CVS Pharmacy, Inc. terminated a store manager and offered her a severance agreement, which included a broad release of waivable claims including claims under Title VII. After signing the agreement and accepting the severance payment, the store manager filed a charge with the EEOC alleging that she had been fired because of her race and sex. During the subsequent investigation by the EEOC, CVS provided the EEOC with a copy of the severance agreement.
The EEOC took the position that CVS’ use of the severance agreement led it to believe that CVS was “engaged in a pattern or practice of resistance to the full enjoyment of the rights secured by Title VII” in that the releases were supposedly overly broad, misleading and unenforceable. The EEOC demanded that CVS enter into a consent decree to be filed in Court within 14 days. (At about that same time, the EEOC dismissed the former employee’s charges of discrimination.)
CVS responded to the EEOC by requesting that it comply with the pre-lawsuit procedures contained in section 706 of Title VII, specifically that it engage in conciliation. The EEOC responded that it was not required to engage in such procedures in this particular matter and reiterated its demand that CVS enter into a consent decree. CVS responded by letter again request conciliation and also advising the EEOC that it was revising its severance agreement to remove any ambiguities concerning an employee’s rights under Title VII in connection with signing a severance agreement. The EEOC did not respond but rather, six months later filed a lawsuit against CVS alleging violations of Title VII. CVS moved to dismiss the lawsuit, or in the alternative that it be granted judgment on the ground that the EEOC did not comply with the pre-lawsuit procedures set forth in section 706 of Title VII. The district court rejected the EEOC’s argument that it was not required to comply with those procedures and granted judgment to CVS. The EEOC then appealed this judgment to the Seventh Circuit Court of Appeals (which includes the State of Illinois).
On appeal, the EEOC argued that section 707(a) of Title VII empowered it to file a lawsuit challenging a “pattern or practice of resistance” to an employee’s full enjoyment of rights under Title VII without having to engage in section 706’s pre-lawsuit procedures. Essentially, the EEOC argued that CVS’ use of the severance agreement could “chill” a terminated employee from pursuing their rights under Title VII with the EEOC and therefore constituted an improper “pattern or practice of resistance.”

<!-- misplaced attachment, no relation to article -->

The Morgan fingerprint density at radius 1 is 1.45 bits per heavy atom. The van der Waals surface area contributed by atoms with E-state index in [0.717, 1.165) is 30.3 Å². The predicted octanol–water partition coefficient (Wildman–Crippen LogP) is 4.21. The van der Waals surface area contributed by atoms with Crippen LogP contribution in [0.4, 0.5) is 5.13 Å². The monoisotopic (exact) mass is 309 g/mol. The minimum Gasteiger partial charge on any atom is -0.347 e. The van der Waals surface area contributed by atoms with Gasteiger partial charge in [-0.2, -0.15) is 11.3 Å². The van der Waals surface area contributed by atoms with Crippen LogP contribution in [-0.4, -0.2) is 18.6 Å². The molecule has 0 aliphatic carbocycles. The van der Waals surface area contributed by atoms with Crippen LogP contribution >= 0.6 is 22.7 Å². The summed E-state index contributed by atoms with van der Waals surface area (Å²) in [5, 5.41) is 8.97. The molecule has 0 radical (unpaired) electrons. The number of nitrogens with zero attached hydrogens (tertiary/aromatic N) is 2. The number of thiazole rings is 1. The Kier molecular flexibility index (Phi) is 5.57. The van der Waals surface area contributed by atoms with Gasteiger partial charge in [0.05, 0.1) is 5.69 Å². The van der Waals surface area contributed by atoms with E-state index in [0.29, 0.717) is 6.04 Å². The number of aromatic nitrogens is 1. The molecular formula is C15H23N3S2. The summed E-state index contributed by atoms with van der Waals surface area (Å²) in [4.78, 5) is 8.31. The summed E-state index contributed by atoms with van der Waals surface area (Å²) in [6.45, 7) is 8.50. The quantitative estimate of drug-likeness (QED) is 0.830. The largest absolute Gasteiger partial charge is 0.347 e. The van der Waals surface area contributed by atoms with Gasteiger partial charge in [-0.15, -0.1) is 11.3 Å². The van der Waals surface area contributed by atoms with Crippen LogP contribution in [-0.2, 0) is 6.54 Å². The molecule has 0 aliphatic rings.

The Seventh Circuit began by reviewing the history of Title VII and noted that originally, the U.S. Attorney General had the sole power to file lawsuits under section 707. Congress later determined that this was a major flaw in Title VII and passed an amendment in 1972 that transferred the Attorney General’s authority to file “pattern or practice” lawsuits to the EEOC. The EEOC argued that based on this legislative history, the EEOC was assuming the authority that had been previously held by the U.S. Attorney General and that the Attorney General was not required to comply with the pre-lawsuit procedures of section 706 prior to the 1972 amendments, therefore, the EEOC was not required to follow such procedures when it assumed this authority.
The Seventh Circuit rejected this reasoning and concluded that it would essentially “read out” section 706 from Title VII. In essence, the EEOC was seeking to broaden its powers so that it could always proceed immediately with litigation by claiming there was a “pattern or practice of resistance” without having to engage in any of the pre-lawsuit procedures in pursuing claims of unlawful employment practices involving discrimination and retaliation. The Seventh Circuit concluded that section 707 did not “create a broad enforcement power for the EEOC to pursue nondiscriminatory employment practices that it dislikes,” but rather, that it enabled the EEOC to pursue multiple Title VII violations in one consolidated proceeding.
The Seventh Circuit found it notable that the EEOC did not find that CVS had engaged in any discrimination or retaliation by offering the terminated store manager the severance agreement at issue. It noted that multiple circuits, including the Seventh Circuit, had held that conditioning benefits on promises not to file charges with the EEOC was not enough by itself to constitute “retaliation” that would be actionable under Title VII. Therefore, the Seventh Circuit found that the lower court was correct in finding that the EEOC’s claim against CVS failed as a matter of law and that the judgment had properly been granted.
Although the Seventh Circuit found against the EEOC and its expansive interpretation of its powers under Title VII, employers are reminded that they may wish to have legal counsel review severance agreements they are using to ensure that they do not run afoul of the EEOC’s interpretation. Furthermore, when faced with the threat of action by the EEOC, employers should explore whether a matter is ripe for the pre-lawsuit procedures set forth in section 706 so that they may have an opportunity avoid the expense of litigation.